This dive was a little over four hours long. I sat out for an hour, and put new carbon dioxide absorbent in my rebreather. I then went back down with the group. The whales had gone, so we dove along the sides of the rock. I took pictures of white tip sharks, Clarion angelfish, and a pair of mating octopi. I surfaced after an hour and was ferried back to the boat.
We packed up, and left for San Benedicto Island. A night crossing to shorten the trip back to Cabo San Lucas.
April 23-24, 2010:  From Nicole
I did 4 dives today at San Benedicto; a place called the Canyons.  It was fantastic.  The wind was up a bit, and as the gusts blew across the water, they would sweep across the stark volcanic island and clouds of volcanic ash (from the 1954 eruption) would spill out in a plume and land on the water – and on the boat, in our eyes, in our teeth, and on our dive gear.  It was surreal, and sometimes dropped the visibility in the water.  It would go from being a deep clear blue to looking like someone had spilled flour in it.
I saw a few big hammerhead sharks.  They were a bit deeper than I was willing to go (I did not have a rebreather or mixed gas), so I descended to about 110 feet for a very short time and saw them just below me.  It was pretty cool.  They are such strange creatures with their giant hammer head shaped head with eyes way out on the ends.  These are scalloped hammerheads.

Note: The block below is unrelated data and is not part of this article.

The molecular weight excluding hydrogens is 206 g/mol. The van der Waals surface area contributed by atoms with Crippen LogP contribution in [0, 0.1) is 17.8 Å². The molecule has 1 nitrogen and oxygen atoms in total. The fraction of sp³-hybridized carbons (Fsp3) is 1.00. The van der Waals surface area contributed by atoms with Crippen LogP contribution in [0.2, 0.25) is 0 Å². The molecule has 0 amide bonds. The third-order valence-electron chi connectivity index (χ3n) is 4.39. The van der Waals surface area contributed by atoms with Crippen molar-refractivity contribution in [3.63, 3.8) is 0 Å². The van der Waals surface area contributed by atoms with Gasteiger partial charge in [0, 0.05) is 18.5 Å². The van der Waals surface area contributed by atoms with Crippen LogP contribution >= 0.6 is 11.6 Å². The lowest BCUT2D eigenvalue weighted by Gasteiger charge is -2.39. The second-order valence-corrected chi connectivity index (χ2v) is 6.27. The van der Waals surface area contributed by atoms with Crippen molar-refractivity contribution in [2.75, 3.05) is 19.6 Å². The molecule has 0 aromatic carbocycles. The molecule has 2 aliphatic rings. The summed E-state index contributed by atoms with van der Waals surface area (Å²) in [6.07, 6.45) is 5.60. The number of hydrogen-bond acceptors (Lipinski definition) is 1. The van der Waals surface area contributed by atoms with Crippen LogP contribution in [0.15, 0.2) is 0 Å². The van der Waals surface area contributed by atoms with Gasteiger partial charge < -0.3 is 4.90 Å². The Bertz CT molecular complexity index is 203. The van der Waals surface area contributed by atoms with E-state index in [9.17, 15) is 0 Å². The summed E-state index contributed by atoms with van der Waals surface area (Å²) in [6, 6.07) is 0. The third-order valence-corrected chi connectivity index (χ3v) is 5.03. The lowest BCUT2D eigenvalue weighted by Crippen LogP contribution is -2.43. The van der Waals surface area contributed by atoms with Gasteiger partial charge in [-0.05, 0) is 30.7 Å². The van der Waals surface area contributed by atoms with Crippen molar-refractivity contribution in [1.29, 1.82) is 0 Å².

Then I turned my focus to all the amazing fish and the invertebrates.  Apparently, only about 50 feet away, 5 huge manta rays visited the other divers and came very close.  The mantas here are known for that behavior.  I had to settle for catching a glimpse of them from the surface.  But for me, coming here is way more than seeing mantas, so I was thrilled with my dives!
I am tired, pleased, and exhilarated.     Jeff B.
Photos courtesy of Jeff Bozanic, Scott Davis and Captain Gordon Kipp

1 Comment

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Leannereply
April 28, 2010 at 07:04 AM

Wow. How wonderful for you guys! I’m looking at those photos of you in snorkelling gear with a humpback in front of your face and I can barely believe it. We tried several times with only the briefest of underwater glimpses. Fantastic.